7. I Loved The roar an can't wait for The Whisper, it will be just as good, or better! can't wait, you've done it again, Emma! Keep it up!

    ReplyDelete
  8. yea!!!!!!!!!!!!!!!!!!!!!!!!!!!!!!!!!!!!!!!!!!!!!!!!!!!!!!!!!!!!!!!!!!!! the Roar was one of the best books I've ever read but not quite. Im hoping the whisper's even better!!!!!!!!!!!!!!!!!!!!!!!!!!!!!!!!!!!!!!!!!!!!!!!!!!!!!!!!!!!!!!!!!!!!!!!!!!!!!!!!!!!!!!!!!!!!!!!!!!!!!!!!!!!!!!!!!!!!!!!!!!!!!!!!!!

    ReplyDelete
  9. (eoin colfers awesome too

    ReplyDelete
  10. I read the roar, and I loved it. I had been borrowing from a 5 grade
    Class mate and I wanted to read it for ever.

    ReplyDelete
  11. omg this was amazing! can't believe i found an author like Emma. man i was just like wow! no words. that book got me thinking other books were useless. the best book ever. Emma if i got the opportunity to tell you a sentence, it would be
    "oh hell. i finshed the book. can't wait to read the next one". thank you for writing this novel. and thank you this website for letting me write my feeling about this book. take care you guys byee

    ReplyDelete
  12. I read this a few months ago in September-ish after I had read the Harry Potter series and I absolutely loved it! It reminded me why I like reading so much and left me begging for more! I cannot wait to read the Whisper! (well, I might have to, so...) I agree, this is one of the best books I have ever read in my 13 year old life!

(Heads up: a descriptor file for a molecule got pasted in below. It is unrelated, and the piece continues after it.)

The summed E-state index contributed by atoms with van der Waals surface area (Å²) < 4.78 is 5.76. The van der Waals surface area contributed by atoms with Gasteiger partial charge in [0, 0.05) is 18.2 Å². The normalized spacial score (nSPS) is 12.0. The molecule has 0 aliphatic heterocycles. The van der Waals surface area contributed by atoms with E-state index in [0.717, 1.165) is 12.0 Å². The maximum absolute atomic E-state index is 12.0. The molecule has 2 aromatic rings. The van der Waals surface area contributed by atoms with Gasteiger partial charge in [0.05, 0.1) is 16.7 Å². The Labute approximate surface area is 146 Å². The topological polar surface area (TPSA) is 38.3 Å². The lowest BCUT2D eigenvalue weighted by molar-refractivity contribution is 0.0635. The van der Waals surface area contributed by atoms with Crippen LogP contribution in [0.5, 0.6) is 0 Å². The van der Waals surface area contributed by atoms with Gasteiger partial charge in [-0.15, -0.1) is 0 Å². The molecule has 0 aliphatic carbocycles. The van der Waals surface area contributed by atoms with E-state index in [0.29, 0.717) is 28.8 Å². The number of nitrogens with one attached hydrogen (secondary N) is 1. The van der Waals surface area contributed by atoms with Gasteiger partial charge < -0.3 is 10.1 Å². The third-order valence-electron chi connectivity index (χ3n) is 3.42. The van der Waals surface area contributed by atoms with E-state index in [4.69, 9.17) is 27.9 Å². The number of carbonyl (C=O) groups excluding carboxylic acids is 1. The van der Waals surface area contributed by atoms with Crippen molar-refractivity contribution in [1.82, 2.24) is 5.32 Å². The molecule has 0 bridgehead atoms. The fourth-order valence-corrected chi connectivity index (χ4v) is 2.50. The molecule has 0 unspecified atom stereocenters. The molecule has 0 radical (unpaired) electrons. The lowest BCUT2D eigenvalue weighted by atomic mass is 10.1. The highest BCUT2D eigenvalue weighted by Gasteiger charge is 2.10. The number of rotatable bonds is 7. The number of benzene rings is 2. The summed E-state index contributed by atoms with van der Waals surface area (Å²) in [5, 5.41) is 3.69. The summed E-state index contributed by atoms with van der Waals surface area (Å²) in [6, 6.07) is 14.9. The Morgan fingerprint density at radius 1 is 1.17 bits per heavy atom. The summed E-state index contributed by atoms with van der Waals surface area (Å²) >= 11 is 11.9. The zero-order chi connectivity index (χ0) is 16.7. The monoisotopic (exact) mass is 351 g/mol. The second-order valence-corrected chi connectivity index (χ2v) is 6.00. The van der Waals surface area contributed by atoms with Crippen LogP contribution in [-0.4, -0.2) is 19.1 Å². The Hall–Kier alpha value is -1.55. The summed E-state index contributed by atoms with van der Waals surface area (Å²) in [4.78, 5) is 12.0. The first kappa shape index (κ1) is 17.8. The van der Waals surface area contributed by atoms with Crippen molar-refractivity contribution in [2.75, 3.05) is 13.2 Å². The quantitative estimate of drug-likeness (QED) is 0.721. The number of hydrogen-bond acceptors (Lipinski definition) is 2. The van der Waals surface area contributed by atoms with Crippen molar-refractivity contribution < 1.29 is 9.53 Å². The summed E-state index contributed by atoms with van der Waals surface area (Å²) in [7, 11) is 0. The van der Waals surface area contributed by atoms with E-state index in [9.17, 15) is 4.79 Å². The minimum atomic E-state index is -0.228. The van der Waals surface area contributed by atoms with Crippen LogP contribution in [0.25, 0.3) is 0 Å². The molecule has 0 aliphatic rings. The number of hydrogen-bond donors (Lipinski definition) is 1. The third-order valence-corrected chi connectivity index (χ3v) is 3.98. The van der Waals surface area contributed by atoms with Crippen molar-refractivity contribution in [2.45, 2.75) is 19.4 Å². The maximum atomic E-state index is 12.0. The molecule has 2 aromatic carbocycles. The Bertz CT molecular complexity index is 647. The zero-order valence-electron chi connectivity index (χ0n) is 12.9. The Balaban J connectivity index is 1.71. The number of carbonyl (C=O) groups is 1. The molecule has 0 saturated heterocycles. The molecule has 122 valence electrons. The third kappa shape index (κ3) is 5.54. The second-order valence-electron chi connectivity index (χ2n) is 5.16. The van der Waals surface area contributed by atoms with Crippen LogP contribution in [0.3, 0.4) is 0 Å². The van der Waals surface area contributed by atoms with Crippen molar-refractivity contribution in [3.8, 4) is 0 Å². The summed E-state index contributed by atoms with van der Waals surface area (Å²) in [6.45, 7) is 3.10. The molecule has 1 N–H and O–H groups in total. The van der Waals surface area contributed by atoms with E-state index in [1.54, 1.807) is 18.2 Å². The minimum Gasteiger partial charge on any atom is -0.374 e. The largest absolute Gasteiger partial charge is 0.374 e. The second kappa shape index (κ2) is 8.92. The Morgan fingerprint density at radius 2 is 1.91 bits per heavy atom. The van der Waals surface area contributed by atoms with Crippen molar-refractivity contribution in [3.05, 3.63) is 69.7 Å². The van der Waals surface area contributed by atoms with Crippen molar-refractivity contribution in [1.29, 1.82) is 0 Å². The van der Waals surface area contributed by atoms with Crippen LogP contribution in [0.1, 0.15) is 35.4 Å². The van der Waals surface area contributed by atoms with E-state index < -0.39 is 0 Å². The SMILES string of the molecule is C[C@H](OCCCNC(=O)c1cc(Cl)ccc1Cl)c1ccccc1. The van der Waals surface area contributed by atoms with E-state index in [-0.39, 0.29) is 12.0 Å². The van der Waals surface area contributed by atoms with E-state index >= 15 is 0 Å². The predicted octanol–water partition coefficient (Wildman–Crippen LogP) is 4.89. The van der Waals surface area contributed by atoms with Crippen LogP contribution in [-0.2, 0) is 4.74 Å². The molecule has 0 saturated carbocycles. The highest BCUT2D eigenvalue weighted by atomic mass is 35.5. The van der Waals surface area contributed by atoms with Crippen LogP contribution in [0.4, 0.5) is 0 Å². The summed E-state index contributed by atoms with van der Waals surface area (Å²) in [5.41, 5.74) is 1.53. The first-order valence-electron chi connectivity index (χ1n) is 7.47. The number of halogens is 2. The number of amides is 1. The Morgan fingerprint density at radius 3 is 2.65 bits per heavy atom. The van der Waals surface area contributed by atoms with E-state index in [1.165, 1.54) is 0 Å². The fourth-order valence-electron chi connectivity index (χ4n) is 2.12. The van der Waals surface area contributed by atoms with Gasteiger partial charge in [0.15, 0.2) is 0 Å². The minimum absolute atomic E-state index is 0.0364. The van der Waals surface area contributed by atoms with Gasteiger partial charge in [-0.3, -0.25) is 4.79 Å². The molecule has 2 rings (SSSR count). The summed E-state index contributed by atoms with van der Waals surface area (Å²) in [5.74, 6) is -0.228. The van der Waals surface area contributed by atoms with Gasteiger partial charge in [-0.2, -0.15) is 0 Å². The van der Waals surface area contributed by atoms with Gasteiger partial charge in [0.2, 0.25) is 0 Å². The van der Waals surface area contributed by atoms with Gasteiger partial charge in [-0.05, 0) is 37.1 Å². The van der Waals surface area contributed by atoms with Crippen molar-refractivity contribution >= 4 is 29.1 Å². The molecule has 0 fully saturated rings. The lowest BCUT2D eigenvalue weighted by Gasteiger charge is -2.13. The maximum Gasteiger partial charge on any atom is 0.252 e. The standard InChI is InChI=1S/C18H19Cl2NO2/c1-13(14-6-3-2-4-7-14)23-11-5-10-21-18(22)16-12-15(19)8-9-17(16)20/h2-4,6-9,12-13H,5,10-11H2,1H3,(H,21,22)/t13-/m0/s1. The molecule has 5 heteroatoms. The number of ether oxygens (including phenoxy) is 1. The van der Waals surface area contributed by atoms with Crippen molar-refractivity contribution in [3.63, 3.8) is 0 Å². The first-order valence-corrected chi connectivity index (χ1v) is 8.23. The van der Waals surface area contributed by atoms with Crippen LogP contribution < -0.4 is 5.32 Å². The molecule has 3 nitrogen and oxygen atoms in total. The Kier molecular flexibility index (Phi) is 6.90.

ReplyDelete
  13. eoin colfer rocks ppl read andrew klavin too and anthony horowitz i am 12 and i love these authors read all their books

    ReplyDelete
  14. The Roar is brilliant. When I heard about the up coming book, I was ecstatic. I read it in year six, and just finished reading it for a fifth time at the age of fourteen.

    My lord, I wish I could write that well.

    M's #1 book.

    ReplyDelete
  15. I loved that book so much my dad bought it for me one night when I was in 5th grade and I loved it so much that I finished it that night! Cant wait for the next book!

    ReplyDelete
  16. My brother bought the book at a school book fair and it sat on our bookshelf for a while until I was bored one day and picked it up. I read it in one day the book was so good. If not my favorite book, it's definitely top 3. Now I'm trying to convince my brother to read it.

    ReplyDelete
  17. One day I entered a contest to win a some books,I won and I chose the roar, I think its the 2nd most best books I've read, its exciting, adventurous, and mind blowing with fun, and I think she (emma) should make a sequal. :)

    ReplyDelete